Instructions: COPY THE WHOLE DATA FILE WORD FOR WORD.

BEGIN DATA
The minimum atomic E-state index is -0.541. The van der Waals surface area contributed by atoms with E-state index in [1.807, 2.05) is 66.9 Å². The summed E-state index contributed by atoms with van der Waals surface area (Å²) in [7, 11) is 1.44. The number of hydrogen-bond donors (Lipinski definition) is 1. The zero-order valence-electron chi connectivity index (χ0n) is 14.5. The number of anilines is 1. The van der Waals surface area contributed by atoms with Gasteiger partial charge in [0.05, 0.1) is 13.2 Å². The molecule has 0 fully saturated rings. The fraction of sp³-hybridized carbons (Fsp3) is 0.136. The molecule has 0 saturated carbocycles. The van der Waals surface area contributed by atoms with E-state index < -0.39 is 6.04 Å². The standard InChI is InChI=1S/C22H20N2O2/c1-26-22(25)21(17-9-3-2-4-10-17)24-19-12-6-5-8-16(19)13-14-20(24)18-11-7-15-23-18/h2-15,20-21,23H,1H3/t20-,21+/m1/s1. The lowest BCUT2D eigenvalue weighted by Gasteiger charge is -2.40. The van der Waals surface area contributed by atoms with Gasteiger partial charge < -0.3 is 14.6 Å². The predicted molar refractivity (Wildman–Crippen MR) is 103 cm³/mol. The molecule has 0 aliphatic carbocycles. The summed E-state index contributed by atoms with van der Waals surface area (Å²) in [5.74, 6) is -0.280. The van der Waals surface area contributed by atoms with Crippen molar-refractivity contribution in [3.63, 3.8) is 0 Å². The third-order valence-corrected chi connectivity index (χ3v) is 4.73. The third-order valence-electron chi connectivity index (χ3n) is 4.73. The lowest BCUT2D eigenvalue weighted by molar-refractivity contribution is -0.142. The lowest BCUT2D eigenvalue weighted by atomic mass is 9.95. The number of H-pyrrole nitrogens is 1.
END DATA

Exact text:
The minimum atomic E-state index is -0.541. The van der Waals surface area contributed by atoms with E-state index in [1.807, 2.05) is 66.9 Å². The summed E-state index contributed by atoms with van der Waals surface area (Å²) in [7, 11) is 1.44. The number of hydrogen-bond donors (Lipinski definition) is 1. The zero-order valence-electron chi connectivity index (χ0n) is 14.5. The number of anilines is 1. The van der Waals surface area contributed by atoms with Gasteiger partial charge in [0.05, 0.1) is 13.2 Å². The molecule has 0 fully saturated rings. The fraction of sp³-hybridized carbons (Fsp3) is 0.136. The molecule has 0 saturated carbocycles. The van der Waals surface area contributed by atoms with E-state index < -0.39 is 6.04 Å². The standard InChI is InChI=1S/C22H20N2O2/c1-26-22(25)21(17-9-3-2-4-10-17)24-19-12-6-5-8-16(19)13-14-20(24)18-11-7-15-23-18/h2-15,20-21,23H,1H3/t20-,21+/m1/s1. The lowest BCUT2D eigenvalue weighted by Gasteiger charge is -2.40. The van der Waals surface area contributed by atoms with Gasteiger partial charge < -0.3 is 14.6 Å². The predicted molar refractivity (Wildman–Crippen MR) is 103 cm³/mol. The molecule has 0 aliphatic carbocycles. The summed E-state index contributed by atoms with van der Waals surface area (Å²) in [5.74, 6) is -0.280. The van der Waals surface area contributed by atoms with Crippen molar-refractivity contribution in [3.63, 3.8) is 0 Å². The third-order valence-corrected chi connectivity index (χ3v) is 4.73. The third-order valence-electron chi connectivity index (χ3n) is 4.73. The lowest BCUT2D eigenvalue weighted by molar-refractivity contribution is -0.142. The lowest BCUT2D eigenvalue weighted by atomic mass is 9.95. The number of H-pyrrole nitrogens is 1.